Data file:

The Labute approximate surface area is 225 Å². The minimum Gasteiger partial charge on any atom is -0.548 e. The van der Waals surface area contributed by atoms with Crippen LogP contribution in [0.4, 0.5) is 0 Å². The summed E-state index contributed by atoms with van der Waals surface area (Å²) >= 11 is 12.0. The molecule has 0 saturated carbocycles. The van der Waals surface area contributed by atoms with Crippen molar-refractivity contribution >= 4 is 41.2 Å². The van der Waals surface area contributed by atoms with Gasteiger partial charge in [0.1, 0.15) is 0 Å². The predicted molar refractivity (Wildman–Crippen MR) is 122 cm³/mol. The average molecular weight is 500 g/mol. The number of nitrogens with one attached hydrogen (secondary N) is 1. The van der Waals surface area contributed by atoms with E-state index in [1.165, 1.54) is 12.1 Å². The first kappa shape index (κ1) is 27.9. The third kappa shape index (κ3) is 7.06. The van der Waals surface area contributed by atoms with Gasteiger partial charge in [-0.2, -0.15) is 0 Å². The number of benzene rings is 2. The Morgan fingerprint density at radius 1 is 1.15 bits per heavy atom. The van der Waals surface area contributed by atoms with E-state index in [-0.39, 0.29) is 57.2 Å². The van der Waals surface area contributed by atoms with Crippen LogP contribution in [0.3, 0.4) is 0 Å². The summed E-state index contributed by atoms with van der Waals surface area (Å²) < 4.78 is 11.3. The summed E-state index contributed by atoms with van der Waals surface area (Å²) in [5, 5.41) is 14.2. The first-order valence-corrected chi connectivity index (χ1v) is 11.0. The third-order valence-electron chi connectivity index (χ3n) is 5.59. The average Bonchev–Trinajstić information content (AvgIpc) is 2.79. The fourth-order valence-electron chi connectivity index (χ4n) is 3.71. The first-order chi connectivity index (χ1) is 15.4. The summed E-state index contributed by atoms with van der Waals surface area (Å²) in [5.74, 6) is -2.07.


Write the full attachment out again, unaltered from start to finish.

The Labute approximate surface area is 225 Å². The minimum Gasteiger partial charge on any atom is -0.548 e. The van der Waals surface area contributed by atoms with Crippen LogP contribution in [0.4, 0.5) is 0 Å². The summed E-state index contributed by atoms with van der Waals surface area (Å²) >= 11 is 12.0. The molecule has 0 saturated carbocycles. The van der Waals surface area contributed by atoms with Crippen molar-refractivity contribution >= 4 is 41.2 Å². The van der Waals surface area contributed by atoms with Gasteiger partial charge in [0.1, 0.15) is 0 Å². The predicted molar refractivity (Wildman–Crippen MR) is 122 cm³/mol. The average molecular weight is 500 g/mol. The number of nitrogens with one attached hydrogen (secondary N) is 1. The van der Waals surface area contributed by atoms with E-state index in [1.165, 1.54) is 12.1 Å². The first kappa shape index (κ1) is 27.9. The third kappa shape index (κ3) is 7.06. The van der Waals surface area contributed by atoms with Gasteiger partial charge in [-0.2, -0.15) is 0 Å². The number of benzene rings is 2. The Morgan fingerprint density at radius 1 is 1.15 bits per heavy atom. The van der Waals surface area contributed by atoms with E-state index in [-0.39, 0.29) is 57.2 Å². The van der Waals surface area contributed by atoms with Crippen LogP contribution in [0.3, 0.4) is 0 Å². The summed E-state index contributed by atoms with van der Waals surface area (Å²) < 4.78 is 11.3. The summed E-state index contributed by atoms with van der Waals surface area (Å²) in [5, 5.41) is 14.2. The first-order valence-corrected chi connectivity index (χ1v) is 11.0. The third-order valence-electron chi connectivity index (χ3n) is 5.59. The average Bonchev–Trinajstić information content (AvgIpc) is 2.79. The fourth-order valence-electron chi connectivity index (χ4n) is 3.71. The first-order chi connectivity index (χ1) is 15.4. The summed E-state index contributed by atoms with van der Waals surface area (Å²) in [5.74, 6) is -2.07.